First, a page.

“THE BRIEF NOTICE IN TACITUS ANNALS XV.44 MENTIONS ONLY HIS TITLE, CHRISTUS, AND HIS EXECUTION IN JUDEA BY ORDER OF PONTIUS PILATUS. NOR IS THERE ANY REASON TO BELIEVE THAT TACITUS BASES THIS ON INDEPENDENT INFORMATION-IT IS WHAT CHRISTIANS WOULD BE SAYING IN ROME IN THE EARLY SECOND CENTURY.
Suetonius and Pliny, together with Tacitus, testify to the significant presence of Christians in Rome and other parts of the empire from the mid-sixties onwards, but add nothing to our knowledge of their founder. No other clear pagan references to Jesus can be dated before AD 150/1/, by which time the source of any information is more likely to be Christian propaganda than an independent record.” 
American New Testament Scholar Bart D. Ehrman also writes on Tacitus’s passage, he says:
“…would Tacitus know what he knew? It is pretty obvious that he had heard of Jesus, but he was writing eighty-five years after Jesus would have died, and by that time Christians were certainly telling stories of Jesus (the Gospels had been written already, for example), whether the mythcists are wrong or right.
IT SHOULD BE CLEAR IN ANY EVENT THAT TACITUS IS BASING HIS COMMENT ABOUT JESUS ON HEARSAY RATHER THAN, SAY DETAILED HISTORICAL RESEARCH. Had he done serious research, one might have expected him to say more, if he even just a bit. But even more to the point, brief though his comment is, Tacitus is precisely wrong in one thing he says. He calls Pilate the ‘procurator’ of Judea.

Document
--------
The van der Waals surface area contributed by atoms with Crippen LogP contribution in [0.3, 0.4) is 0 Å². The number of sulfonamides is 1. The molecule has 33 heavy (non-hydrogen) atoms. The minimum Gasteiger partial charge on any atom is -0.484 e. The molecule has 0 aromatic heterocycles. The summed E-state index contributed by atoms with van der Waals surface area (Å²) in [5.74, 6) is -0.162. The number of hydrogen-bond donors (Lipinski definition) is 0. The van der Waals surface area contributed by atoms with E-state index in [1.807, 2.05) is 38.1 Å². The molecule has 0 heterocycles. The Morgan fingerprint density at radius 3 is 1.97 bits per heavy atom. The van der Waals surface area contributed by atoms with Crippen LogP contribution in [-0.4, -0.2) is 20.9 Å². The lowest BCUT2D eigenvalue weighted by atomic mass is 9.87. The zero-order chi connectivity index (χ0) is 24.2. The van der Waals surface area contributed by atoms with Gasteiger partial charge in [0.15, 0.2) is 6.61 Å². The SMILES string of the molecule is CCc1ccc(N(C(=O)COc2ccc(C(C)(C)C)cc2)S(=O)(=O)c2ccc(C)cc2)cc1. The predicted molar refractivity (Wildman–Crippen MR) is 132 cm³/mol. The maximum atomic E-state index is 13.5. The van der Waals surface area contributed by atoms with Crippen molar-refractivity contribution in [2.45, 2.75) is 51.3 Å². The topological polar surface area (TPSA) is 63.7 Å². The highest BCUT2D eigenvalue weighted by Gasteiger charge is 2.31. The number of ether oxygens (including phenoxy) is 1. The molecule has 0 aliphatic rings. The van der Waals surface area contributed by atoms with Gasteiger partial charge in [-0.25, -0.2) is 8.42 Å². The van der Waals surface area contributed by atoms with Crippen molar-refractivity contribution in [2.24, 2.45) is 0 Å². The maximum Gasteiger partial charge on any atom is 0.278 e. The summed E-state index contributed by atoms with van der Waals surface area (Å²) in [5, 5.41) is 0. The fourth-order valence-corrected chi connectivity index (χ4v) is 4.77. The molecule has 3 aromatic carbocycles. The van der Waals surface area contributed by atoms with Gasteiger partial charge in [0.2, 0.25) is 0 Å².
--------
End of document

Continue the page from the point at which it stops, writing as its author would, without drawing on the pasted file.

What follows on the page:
We now know from the inscription discovered in 1961 at Caesarea that as governor, Pilate had the title and rank, not of procurator (one who dealt principally with revenue collection), but of prefect (one who also had military forces at his command). This must show that Tacitus did not look up any official record of what happened to Jesus, written at the time of his execution (if in fact such a record ever existed, which is highly doubtful). He therefore had heard the information. Whether he heard it from Christians or someone else is anyone’s guess.“ 
What I stated at the start that, most probable is that, the statement of Tacitus was not independent research; the Scholars quoted, confirmed this that Tacitus statement cannot be taken as independent information. He is just repeating what others are saying, his information is derived from hearsay.
THALLUS is another historian quoted by apologists that, he wrote something on the midday darkness linked up to Jesus crucifixion, of the Gospels. There are no fragments that have survived from his works, all of it has perished. Thallus statement is quoted by Africanus in the second century (or third century A.D.). Here is the passage:
“On the whole world there pressed a most fearful darkness. The rocks were rent by an earthquake and many places in Judea and other districts were thrown down. This darkness Thallus, in the third book of his History, calls, as appears to me without reason, an eclipse of the sun.
For the Hebrews celebrate the passover on the 14th day according to the moon, and the passion of our Savior falls on the day before the passover. But an eclipse of the sun takes place only when the moon comes under the sun. And it cannot happen at any other time… Phlegon records that, in the time of Tiberius Caesar, at full moon, there was a full eclipse of the sun from the sixth hour to the ninth-manifestly that one of which we speak.” Chronography XVIII, 47
Reading the passage, we do not know what Thallus actually wrote. All we have is Africanus commenting and dismissing Thallus statement on the eclipse. Christian apologists have connected Thallus statement about the darkness that befall Judea with Jesus crucifixion, they try to connect the two, as if Thallus is talking about the same event, in the same year. All we have is Thallus making a comment of a supernatural event of an eclipse, and apologists have stretched his statement connecting it to Jesus crucifixion.